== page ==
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A final farewell to finals

[2A] Michael -Finals - Emily WrightArticle: Michael Chmielewski – Editor-in-chief

You exhale. All of it’s done. Your essays, your midterms, your projects, and all else, they’re done. Finally, you feel like you’re over the hump, but there’s one, or up to five things, that stand in your way. Finals.

After all that semester threw on top of you, professors have the gall to throw a final at you? The idea of finals themselves is, in a sense, not intuitive. “Ok, students, sum up everything the course discussed over a whole semester in three hours.” Granted, not all finals are comprehensive, but in my degree, most of them have been.

Finals need to be seriously reconsidered. They are an unnecessary cause of stress for students who are already on the edge. I argue, rather that, some courses be designed in a different way.

This thought came to me as my Politics and the Media class was winding down. Rather than having a final where I study as hard as I can just to probably forget things later on, we did projects and presentations that demanded both critical thinking, and attention to the course material. Finals also focus on course material, but not in the same way. The feeling I have with this class is that I’m walking away with a different skill set than before. I can use this skill set in my other classes’ essays, and in my work.

Also, after university, never will one have to do something like a final again, unless you go on with school, which may or may not have finals. Yet, should higher education have finals?

Now, don’t get me wrong. Finals do certainly have their use, and I’m not arguing for their total abolition. At least in the humanities, they are useful in the 100- and 200-level courses. They are also practical at lower levels (more students, whereas 300 to 400 have far less) and these classes are usually less about critical thinking and more information retention. Furthermore, I’ve actually done really well on finals in my academic career, so I’m not just making this argument from bad experiences.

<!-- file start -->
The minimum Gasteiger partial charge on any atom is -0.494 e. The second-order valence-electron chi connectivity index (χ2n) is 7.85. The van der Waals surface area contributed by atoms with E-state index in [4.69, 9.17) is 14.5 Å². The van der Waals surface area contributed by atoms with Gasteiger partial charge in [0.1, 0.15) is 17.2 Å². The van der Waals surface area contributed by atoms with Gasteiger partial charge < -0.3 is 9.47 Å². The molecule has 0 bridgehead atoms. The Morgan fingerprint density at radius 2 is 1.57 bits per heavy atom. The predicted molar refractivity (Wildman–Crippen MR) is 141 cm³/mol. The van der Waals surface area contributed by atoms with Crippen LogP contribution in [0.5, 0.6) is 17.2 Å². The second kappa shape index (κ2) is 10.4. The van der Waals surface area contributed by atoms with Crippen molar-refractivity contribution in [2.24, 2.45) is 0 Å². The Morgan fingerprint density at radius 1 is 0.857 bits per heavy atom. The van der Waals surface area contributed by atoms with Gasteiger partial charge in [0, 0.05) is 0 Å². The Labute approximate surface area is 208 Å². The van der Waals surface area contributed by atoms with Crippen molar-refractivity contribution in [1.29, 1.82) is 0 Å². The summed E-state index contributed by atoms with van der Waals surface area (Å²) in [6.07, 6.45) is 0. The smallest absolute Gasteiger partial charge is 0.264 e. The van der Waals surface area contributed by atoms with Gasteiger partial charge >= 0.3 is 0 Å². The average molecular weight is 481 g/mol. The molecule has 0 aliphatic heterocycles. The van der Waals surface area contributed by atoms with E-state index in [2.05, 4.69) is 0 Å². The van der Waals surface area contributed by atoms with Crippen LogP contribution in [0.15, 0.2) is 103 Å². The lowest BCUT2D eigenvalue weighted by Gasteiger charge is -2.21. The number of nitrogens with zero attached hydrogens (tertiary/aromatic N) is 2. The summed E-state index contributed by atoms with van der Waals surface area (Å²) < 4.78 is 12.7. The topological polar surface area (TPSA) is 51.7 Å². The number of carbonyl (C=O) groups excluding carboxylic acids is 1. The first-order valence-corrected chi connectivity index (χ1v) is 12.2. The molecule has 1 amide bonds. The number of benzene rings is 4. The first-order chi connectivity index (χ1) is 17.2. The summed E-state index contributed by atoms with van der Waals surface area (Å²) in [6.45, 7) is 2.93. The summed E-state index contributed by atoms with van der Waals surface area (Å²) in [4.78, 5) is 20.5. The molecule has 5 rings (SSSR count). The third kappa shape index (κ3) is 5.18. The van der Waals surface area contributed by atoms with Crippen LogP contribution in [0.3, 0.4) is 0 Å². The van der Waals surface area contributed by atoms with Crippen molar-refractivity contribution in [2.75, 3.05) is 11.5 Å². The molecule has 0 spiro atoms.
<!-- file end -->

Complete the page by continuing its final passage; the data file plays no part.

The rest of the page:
Although this might not work for certain classes, I believe that for most classes other sorts of assignments and projects might be more productive than cramming for a final. Language classes are obvious exceptions; it’s either you know the language or you don’t. Let’s say I’m taking a class in, the politics of Syria, it would make more sense to do a in depth research project, more than a “term paper” cranked out the night before. I’ve learnt more doing research essays than anything else in my academic career. Research essays should be a choice, obviously within the subject field of the course, because then students will pick something that interests them, thus they will want to learn more, and end up doing a better job on the project.

This was the situation for my Politics and the Media course, because we got to do presentations on media stories on subjects we chose, but to get the marks, we had to use subject material. It was a perfect balance. Also, I don’t have to worry about conflict of interest. I’m not trying to laud my prof, because by the time this article comes out, my course will be done, and I won’t have a final.

Yet, in the meantime, I have four other goddamn finals to prepare for. Good luck everybody.

Image: Emily Wright

About Michael Chmielewski

I am a 4th political science student who loves reading, writing, studying languages, reporting, playing music (metal, if you got it), conversation, amongst many other eclectic interests. Proud to be in my second year as Editor-in-Chief of the Carillon, and even more proud of the amazing staff that I work with. Festina Lente.